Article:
If I have seen further than others, it is by treading on the toes of giants
And if it were small, warm, and furry?
Feed it to a snake, of course! (Not what you might think - check the link)
Humm, but if you're going to eat a whale don't you have to harpoon it first, let it drag you along until it's exhaused and dies and only then eat it? Or have I missed something?Basically the score is: Human ignorance 1 Whales 0 .
For the definitive resource on exploding whales, try http://en.wikipedia.org/wiki/Exploding_whale
Humm, looks like I have missed something :( Looks like 'modern' harpoons at least set out to be quick, even if this can't be guaranteed.http://en.wikipedia.org/wiki/Whaling
Peter,You can herd them into a bay and hack them to pieces too. That works for dolphins as well as small whales. Apparently it's a very tuna-friendly method :-)FWIW the closest I have got to whale meat in Japan is seeing a small chunk in Tokyo's vast fish market, hidden between mountains of fish. Never spotted it in a restaurant or shop.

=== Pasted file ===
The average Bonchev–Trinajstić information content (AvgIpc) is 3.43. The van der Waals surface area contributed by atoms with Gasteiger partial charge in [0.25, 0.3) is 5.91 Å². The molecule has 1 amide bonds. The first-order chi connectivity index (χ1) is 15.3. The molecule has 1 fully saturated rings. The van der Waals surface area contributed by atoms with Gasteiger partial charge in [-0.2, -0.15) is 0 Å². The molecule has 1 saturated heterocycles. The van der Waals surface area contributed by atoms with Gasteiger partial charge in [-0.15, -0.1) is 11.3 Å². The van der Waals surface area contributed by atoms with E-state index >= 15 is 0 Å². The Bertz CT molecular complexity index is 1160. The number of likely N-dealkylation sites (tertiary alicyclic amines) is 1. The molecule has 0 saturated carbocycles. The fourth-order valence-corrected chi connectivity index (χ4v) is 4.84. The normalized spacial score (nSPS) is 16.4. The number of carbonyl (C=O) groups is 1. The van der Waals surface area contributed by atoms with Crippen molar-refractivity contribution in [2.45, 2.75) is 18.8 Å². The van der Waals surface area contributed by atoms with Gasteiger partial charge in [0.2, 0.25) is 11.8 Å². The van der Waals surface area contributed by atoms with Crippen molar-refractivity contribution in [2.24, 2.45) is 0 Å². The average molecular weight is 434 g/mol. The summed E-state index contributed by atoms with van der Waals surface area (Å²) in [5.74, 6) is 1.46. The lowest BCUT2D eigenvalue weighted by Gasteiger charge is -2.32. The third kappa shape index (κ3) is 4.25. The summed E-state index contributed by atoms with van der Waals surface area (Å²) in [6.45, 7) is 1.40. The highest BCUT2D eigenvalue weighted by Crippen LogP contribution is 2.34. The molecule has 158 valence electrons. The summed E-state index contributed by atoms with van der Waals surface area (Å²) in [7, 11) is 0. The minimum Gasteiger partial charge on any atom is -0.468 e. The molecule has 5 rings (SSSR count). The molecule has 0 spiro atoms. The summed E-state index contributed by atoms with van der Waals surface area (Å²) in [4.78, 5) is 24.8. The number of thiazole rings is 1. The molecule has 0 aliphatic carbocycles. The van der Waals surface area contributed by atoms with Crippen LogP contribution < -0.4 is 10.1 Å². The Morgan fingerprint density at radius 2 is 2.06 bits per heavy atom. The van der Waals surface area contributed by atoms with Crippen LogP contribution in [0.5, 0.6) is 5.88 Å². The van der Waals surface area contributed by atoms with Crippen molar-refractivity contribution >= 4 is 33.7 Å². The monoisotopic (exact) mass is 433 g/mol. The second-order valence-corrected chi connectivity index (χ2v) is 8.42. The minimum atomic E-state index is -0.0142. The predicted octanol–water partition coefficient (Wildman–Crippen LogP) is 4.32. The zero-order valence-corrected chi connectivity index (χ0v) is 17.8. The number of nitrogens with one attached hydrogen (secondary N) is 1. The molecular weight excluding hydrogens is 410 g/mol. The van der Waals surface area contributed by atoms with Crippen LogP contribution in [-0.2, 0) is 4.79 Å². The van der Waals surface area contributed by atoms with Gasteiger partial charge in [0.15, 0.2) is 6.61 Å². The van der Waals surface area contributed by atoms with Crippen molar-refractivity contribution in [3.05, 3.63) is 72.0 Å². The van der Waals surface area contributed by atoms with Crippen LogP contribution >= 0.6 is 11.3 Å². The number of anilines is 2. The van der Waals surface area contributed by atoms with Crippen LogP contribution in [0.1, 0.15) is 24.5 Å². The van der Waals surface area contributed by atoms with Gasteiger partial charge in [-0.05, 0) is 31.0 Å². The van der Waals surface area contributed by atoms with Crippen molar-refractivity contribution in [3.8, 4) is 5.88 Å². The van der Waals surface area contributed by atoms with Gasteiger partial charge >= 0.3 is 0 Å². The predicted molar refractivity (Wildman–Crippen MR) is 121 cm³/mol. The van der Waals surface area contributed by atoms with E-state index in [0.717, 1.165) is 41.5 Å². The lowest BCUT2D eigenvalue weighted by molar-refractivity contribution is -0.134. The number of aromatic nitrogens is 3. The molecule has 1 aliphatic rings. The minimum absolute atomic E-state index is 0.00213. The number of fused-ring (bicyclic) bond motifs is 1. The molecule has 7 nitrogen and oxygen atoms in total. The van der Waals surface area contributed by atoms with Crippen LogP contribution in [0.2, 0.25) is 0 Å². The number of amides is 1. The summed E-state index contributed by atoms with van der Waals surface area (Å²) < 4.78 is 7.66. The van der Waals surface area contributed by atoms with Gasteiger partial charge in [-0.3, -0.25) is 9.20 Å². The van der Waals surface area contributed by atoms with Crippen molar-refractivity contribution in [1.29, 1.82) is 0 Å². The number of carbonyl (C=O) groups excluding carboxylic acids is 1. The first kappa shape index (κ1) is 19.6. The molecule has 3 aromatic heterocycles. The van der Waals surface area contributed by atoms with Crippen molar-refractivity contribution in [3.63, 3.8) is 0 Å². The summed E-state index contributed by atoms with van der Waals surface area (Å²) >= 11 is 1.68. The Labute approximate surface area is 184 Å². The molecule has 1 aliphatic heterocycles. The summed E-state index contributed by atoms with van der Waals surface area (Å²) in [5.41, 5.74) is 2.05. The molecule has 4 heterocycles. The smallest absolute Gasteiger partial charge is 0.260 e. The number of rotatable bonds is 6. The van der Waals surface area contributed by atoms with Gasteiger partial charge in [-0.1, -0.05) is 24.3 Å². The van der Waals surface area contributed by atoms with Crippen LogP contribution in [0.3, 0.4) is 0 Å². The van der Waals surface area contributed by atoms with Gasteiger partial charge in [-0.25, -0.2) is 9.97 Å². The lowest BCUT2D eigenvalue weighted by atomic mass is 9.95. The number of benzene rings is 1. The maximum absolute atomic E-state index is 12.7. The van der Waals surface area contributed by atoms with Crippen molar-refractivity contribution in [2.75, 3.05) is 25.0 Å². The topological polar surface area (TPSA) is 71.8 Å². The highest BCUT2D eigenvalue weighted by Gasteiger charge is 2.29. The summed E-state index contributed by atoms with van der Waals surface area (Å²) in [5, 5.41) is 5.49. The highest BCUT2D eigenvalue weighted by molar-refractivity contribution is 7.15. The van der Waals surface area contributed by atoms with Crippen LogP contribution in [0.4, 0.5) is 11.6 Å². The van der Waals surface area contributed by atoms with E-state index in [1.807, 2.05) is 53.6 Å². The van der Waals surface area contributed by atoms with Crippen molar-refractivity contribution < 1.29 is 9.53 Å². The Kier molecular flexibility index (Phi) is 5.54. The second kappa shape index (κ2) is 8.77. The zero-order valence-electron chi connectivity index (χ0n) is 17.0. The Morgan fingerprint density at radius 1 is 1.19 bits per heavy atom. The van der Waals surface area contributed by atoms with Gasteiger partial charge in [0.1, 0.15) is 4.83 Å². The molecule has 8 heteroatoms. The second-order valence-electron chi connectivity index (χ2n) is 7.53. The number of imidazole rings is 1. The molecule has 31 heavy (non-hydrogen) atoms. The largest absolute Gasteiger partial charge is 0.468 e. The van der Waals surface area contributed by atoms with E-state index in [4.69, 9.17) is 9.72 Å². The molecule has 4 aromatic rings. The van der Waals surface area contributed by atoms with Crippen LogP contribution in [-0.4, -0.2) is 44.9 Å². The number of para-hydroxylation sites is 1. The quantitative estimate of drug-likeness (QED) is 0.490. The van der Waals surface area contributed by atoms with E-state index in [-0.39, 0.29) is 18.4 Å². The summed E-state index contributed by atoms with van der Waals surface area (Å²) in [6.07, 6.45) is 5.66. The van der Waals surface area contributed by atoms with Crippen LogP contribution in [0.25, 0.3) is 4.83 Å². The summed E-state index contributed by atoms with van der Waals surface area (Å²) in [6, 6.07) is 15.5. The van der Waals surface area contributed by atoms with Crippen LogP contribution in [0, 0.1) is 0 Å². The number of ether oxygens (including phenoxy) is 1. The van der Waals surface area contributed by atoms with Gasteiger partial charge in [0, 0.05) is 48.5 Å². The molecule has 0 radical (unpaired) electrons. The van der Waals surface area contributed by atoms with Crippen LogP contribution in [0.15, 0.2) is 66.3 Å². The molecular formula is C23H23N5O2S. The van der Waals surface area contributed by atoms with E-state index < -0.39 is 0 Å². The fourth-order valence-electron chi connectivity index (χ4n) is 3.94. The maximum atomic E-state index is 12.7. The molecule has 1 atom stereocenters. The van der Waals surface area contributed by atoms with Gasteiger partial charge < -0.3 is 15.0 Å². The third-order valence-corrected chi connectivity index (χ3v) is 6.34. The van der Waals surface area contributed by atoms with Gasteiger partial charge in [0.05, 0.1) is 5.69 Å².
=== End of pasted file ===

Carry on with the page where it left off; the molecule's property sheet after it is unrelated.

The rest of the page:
Japan being too far away, the best move would be to sell it to the Norwegians. Given their fondness for buried fish in lye sauce, a few days of rotting would be no problem.On the otherhand, I have it from good authority that English ice cream is made from reconstituted whale fat. Thus there should be some local takers.
Eli,I'm sure it is many years since whale fat was last used in UK ice cream. It is apparently done in Japan occasionally as a gimmick (Organic! Dairy-free!). Not that I've seen it myself.
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